Going up

Biopharmaceutical Clinuvel was the morning’s big winner after surprising the market with record full-year revenue and profit. The share price surged 15.56 per cent to a two-year high after net profit more than doubled to $25.7 million.

Toll road operator Atlas Arteria climbed 5 per cent following yesterday’s well-received half-year result. Blackmores, another of yesterday’s reporters, rose 6.03 per cent to its highest since May 2019.

Defensive sectors outperformed. Healthcare, REITs and utilities rallied, along with industrials. At the heavyweight end of the market, Coles put on 2.27 per cent, CSL 1.08 per cent, Transurban 0.61 per cent and Newcrest 0.7 per cent.

Further down the food chain, Vicinity Centres added 2.11 per cent, Lendlease 1.49 per cent and Sonic Healthcare 1.35 per cent.

The big three bulk metals miners improved as the morning wore on. Rio Tinto gained 0.83 per cent, Fortescue 0.28 per cent and BHP 0.16 per cent.

Among companies reporting, Prime Media jumped 8.33 per cent, Avita Medical 6.43 per cent and Australian Finance Group 0.84 per cent. NextDC fell 3.97 per cent and Dusk Group 5.49 per cent. Resolute Mining was flat.

Yesterday’s best performer, Kuniko, tanked more than 25 per cent before reversing to a gain of 17.5 per cent. Shares in the Norway-focussed copper and battery metals explorer surged from a listing price of 20 cents to $3.60 yesterday, prompting a “Please Explain” from the ASX. The company said exploration activities had commenced at two of its projects.

Going down

Mayne Pharma fell 8.47 per cent after reporting an 18 per cent decline in  full-year earnings to $66.1 million. The company said its US generic drug business had been impacted by competition, Covid and negative currency movements. Previously-announced impairments contributed to a net loss of $208.4 million.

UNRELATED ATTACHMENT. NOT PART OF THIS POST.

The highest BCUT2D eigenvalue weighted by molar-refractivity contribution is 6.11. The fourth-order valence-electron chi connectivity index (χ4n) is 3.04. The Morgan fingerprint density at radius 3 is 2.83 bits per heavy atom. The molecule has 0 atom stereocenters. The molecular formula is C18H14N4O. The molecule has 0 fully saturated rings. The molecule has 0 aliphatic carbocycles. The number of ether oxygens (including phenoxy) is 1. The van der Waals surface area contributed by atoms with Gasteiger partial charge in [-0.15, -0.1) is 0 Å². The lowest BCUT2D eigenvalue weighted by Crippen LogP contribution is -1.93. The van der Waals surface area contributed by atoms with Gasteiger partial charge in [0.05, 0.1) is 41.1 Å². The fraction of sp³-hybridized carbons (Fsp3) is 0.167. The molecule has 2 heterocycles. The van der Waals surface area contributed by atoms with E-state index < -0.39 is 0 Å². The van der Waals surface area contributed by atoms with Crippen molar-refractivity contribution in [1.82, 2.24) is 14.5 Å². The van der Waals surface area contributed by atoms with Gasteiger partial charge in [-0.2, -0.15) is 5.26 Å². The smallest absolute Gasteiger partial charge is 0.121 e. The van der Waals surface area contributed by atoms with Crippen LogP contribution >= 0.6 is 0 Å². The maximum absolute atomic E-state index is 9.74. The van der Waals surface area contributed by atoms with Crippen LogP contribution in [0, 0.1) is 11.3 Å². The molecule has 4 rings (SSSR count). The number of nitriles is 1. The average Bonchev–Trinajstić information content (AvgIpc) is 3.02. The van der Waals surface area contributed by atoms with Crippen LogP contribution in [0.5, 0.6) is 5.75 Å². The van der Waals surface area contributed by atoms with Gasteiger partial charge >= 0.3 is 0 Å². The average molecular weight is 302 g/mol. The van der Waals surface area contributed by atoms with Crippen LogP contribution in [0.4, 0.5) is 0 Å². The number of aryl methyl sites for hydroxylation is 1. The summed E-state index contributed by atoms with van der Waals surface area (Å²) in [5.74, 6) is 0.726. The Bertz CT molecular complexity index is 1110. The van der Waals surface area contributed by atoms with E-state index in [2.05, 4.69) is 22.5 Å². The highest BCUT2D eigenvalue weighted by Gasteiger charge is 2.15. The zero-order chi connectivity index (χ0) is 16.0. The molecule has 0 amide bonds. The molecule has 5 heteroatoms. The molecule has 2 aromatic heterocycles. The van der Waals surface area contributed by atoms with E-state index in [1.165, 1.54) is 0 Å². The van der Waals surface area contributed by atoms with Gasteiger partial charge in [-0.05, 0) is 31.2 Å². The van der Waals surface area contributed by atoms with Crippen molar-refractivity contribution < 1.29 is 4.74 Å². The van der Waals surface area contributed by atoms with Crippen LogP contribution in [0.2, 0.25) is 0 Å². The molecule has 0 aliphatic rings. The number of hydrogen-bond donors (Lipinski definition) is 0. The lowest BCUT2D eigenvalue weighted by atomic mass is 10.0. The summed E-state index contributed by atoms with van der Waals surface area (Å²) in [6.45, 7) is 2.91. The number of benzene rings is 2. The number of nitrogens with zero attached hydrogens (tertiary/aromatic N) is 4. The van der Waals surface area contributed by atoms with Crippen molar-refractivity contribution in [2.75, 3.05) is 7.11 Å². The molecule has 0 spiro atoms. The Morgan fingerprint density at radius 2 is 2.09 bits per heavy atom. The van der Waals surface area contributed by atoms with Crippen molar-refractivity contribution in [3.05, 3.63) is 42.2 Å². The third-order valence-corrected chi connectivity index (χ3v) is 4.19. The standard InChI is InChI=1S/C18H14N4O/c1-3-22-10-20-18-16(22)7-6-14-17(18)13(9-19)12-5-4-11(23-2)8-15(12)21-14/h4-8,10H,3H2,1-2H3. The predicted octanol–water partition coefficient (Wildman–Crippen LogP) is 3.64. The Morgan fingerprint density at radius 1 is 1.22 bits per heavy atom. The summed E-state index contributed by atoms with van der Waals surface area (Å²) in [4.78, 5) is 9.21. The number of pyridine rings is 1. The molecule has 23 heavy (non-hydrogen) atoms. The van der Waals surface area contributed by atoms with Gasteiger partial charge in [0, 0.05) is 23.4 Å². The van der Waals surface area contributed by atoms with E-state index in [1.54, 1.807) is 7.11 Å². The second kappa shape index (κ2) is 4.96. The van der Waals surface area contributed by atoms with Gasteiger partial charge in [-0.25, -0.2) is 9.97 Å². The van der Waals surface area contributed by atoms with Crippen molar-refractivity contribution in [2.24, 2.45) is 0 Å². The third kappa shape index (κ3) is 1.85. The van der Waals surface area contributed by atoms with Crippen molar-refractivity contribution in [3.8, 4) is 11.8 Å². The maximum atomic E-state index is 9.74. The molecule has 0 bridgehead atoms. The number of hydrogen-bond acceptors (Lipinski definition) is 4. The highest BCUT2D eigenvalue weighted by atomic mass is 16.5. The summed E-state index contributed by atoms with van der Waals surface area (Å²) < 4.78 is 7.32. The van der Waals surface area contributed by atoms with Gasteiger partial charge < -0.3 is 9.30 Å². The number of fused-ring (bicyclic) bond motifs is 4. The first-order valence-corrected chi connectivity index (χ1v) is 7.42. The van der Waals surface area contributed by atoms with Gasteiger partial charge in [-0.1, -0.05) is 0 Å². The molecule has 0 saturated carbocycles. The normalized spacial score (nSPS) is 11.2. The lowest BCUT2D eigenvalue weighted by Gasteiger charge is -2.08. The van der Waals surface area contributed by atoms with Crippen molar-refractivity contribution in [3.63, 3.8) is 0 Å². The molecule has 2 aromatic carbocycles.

Bega Cheese dipped 0.27 per cent despite more than tripling full-year profit to $72.2 million. The company more than doubled in size during the year by acquiring Lion Dairy and Drinks. Chinese demand for infant formula softened as the diagou channel dried up.

Lynas Rare Earths eased 2.7 per cent after CEO and Managing Director Amanda Lacaze warned Malaysia’s struggle to contain Covid-19 may “from time to time, affect our production outcomes”. The company reported a record full-year net profit of $157.1 million.

While Wesfarmers was the biggest drag at the pointy end of the market, Aristocrat Leisure fell 1.85 per cent, Afterpay 1.4 per cent and Goodman 0.46 per cent.

Other markets

US futures rallied as most Asian markets advanced. The Asia Dow edged up 0.11 per cent. China’s Shanghai Composite rose 0.58 per cent and Hong Kong’s Hang Seng 0.83 per cent. Japan’s Nikkei dipped 0.33 per cent.

S&P 500 futures advanced 11 points or 0.25 per cent.

Oil clawed back almost half of last night’s loss. Brent crude rallied 56 US cents or 0.8 per cent to US$70.74 a barrel.

Gold rose US$4.40 or 0.25 per cent to US$1,799.60 an ounce.

The dollar edged up 0.05 per cent to 72.42 US cents.